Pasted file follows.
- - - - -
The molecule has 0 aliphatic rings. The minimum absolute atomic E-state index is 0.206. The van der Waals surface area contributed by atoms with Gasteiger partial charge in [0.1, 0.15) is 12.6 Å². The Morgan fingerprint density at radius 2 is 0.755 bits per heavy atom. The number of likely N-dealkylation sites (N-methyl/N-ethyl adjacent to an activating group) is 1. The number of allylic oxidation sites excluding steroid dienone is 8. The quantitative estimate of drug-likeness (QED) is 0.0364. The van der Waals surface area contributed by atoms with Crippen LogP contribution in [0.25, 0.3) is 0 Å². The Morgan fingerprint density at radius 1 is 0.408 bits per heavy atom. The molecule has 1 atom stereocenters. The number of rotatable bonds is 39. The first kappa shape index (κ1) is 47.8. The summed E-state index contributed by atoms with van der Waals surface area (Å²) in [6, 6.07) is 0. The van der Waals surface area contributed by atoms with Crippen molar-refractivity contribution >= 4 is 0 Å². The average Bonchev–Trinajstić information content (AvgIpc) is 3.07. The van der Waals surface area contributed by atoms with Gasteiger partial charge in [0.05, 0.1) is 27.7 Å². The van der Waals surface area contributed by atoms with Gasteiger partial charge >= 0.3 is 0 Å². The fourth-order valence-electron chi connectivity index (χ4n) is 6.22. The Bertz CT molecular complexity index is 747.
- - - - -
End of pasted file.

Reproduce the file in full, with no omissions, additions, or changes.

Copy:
The molecule has 0 aliphatic rings. The minimum absolute atomic E-state index is 0.206. The van der Waals surface area contributed by atoms with Gasteiger partial charge in [0.1, 0.15) is 12.6 Å². The Morgan fingerprint density at radius 2 is 0.755 bits per heavy atom. The number of likely N-dealkylation sites (N-methyl/N-ethyl adjacent to an activating group) is 1. The number of allylic oxidation sites excluding steroid dienone is 8. The quantitative estimate of drug-likeness (QED) is 0.0364. The van der Waals surface area contributed by atoms with Crippen LogP contribution in [0.25, 0.3) is 0 Å². The Morgan fingerprint density at radius 1 is 0.408 bits per heavy atom. The molecule has 1 atom stereocenters. The number of rotatable bonds is 39. The first kappa shape index (κ1) is 47.8. The summed E-state index contributed by atoms with van der Waals surface area (Å²) in [6, 6.07) is 0. The van der Waals surface area contributed by atoms with Crippen molar-refractivity contribution >= 4 is 0 Å². The average Bonchev–Trinajstić information content (AvgIpc) is 3.07. The van der Waals surface area contributed by atoms with Gasteiger partial charge in [0.05, 0.1) is 27.7 Å². The van der Waals surface area contributed by atoms with Gasteiger partial charge >= 0.3 is 0 Å². The fourth-order valence-electron chi connectivity index (χ4n) is 6.22. The Bertz CT molecular complexity index is 747.